No one realistically expected that Diablo Immortal would launch and be happy funtime frolics with insane generosity, it’s a mobile title from Blizzard and Netease. Comments about whether or not you have phones were always going to be remembered. But we expected jokes about “don’t you guys have phones,” not “don’t you guys have at least a $10,000 limit on a new credit card when you start playing our game.” Seriously, this was extreme even by usual predatory monetization standards.
7. EVE Online makes every wrong decision
Bargegate. Shutting down spinoffs. Having a little superspreader event, as a treat. It felt like the powers that be behind EVE Online were holding focus groups every week trying to figure out the worst possible plan, and more often than not figuring out an even worse plan to go with. Long-running games like EVE feel like institutions, the sort of thing that can’t fall apart, but one of the things about institutions is that everything looks solid right up until it doesn’t.
8. The invasion of Ukraine affects everyone
The gaming industry as a whole had to react when Russia invaded Ukraine in February, with notable reactions coming from both Wargaming and My.Games cutting ties as much as possible with Russian origins. Across the industry there were drives for aid for Ukraine and initiatives aimed at providing financial support to the country while also distancing from potential connections to Russia, something that doesn’t seem likely to change any time soon. As always, our best wishes go out to the people in Ukraine.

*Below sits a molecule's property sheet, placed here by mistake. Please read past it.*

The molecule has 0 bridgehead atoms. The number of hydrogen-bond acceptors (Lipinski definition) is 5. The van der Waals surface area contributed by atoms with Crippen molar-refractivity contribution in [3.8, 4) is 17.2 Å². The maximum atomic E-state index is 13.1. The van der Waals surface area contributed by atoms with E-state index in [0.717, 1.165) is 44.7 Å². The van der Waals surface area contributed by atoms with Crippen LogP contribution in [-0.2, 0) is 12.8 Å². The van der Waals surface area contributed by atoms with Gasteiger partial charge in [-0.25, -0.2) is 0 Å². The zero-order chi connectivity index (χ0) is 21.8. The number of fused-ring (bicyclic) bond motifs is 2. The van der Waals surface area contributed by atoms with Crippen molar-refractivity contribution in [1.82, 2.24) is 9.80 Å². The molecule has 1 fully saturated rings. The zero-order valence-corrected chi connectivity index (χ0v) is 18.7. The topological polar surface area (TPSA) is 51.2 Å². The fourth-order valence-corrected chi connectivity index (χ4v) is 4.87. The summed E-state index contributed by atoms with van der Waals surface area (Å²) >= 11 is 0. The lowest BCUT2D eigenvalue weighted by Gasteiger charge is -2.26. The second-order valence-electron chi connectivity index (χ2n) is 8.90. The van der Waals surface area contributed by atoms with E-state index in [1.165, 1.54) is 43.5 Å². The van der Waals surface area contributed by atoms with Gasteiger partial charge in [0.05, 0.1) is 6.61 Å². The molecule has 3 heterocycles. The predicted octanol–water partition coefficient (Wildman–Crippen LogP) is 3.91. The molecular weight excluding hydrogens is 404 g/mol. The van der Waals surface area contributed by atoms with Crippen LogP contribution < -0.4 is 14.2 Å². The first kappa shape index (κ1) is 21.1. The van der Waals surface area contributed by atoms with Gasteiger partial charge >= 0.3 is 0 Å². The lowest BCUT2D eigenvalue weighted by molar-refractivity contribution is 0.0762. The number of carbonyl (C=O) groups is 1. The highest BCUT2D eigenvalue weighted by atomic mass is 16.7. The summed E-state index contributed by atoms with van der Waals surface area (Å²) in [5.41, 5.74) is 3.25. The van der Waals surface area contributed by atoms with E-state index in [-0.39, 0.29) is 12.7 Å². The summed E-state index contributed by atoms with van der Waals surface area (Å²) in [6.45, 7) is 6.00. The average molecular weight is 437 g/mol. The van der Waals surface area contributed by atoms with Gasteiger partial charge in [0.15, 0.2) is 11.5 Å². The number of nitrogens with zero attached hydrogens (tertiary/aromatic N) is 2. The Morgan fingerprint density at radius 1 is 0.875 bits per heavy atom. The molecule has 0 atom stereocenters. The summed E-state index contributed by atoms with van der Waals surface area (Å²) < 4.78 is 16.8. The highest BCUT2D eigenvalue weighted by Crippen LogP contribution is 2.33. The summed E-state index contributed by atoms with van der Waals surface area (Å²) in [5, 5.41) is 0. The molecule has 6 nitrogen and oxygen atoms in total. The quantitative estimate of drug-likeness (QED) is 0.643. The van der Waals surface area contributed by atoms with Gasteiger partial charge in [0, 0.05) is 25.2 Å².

9. China’s crackdown on games continues
We noted in our most surprising stories that Blizzard lost its connection to China, but frankly gaming in China was having a rough year anyhow. The country’s government has cracked down hard on gaming in a variety of ways, between more restrictive measures aimed at people sharing games not officially approved and greater restrictions on playtime, and the slow approval process for new games and imported titles hasn’t changed. Gigantic company Tencent even laid off 5,000 people in the wake of all this turmoil. This has not been a good year if you live in mainland China but just really like video games.
10. Elite: Dangerous struggles to fly right
It wasn’t so long ago that it was easy to look at Elite: Dangerous as a prime example of what can go right for a crowdfunded title. Now it’s looking like a prime example of how fortunes can change, with Braben stepping down as CEO, a struggle to right the course after last year’s release, and the whole slow-motion console disaster that’s still unfolding. This is not great! I don’t think the game is about to fly directly into the sun or anything, but it definitely doesn’t feel like this was anything remotely approaching a good year for the game or the studio behind it. Whether you love the game or not, that’s bad news.
11. Crypto keeps edging in and not gaining traction
Last year definitely saw movement in the crypto sphere aiming toward the MMO market, but this year was when it seemed like it wanted to be the main character of the market. Unfortunately for crypto supporters, it was more like the main character of Twitter in that it was disliked, widely mocked, failed to get a foothold, and probably would have been better off without all of the attention. Among the more notable non-adventures this year were Little Orbit becoming a crypto villain alongside Richard Garriott, Legends of Aria fumbling around moving the goalposts on its crypto-backed relaunch and redesign, and Axie Infinity literally losing money as its economy crashed like Sonny Bono on a slalom course.
Look, I’m turning 40, I’m allowed to make a pop culture reference that’s more than two decades old once. As a treat.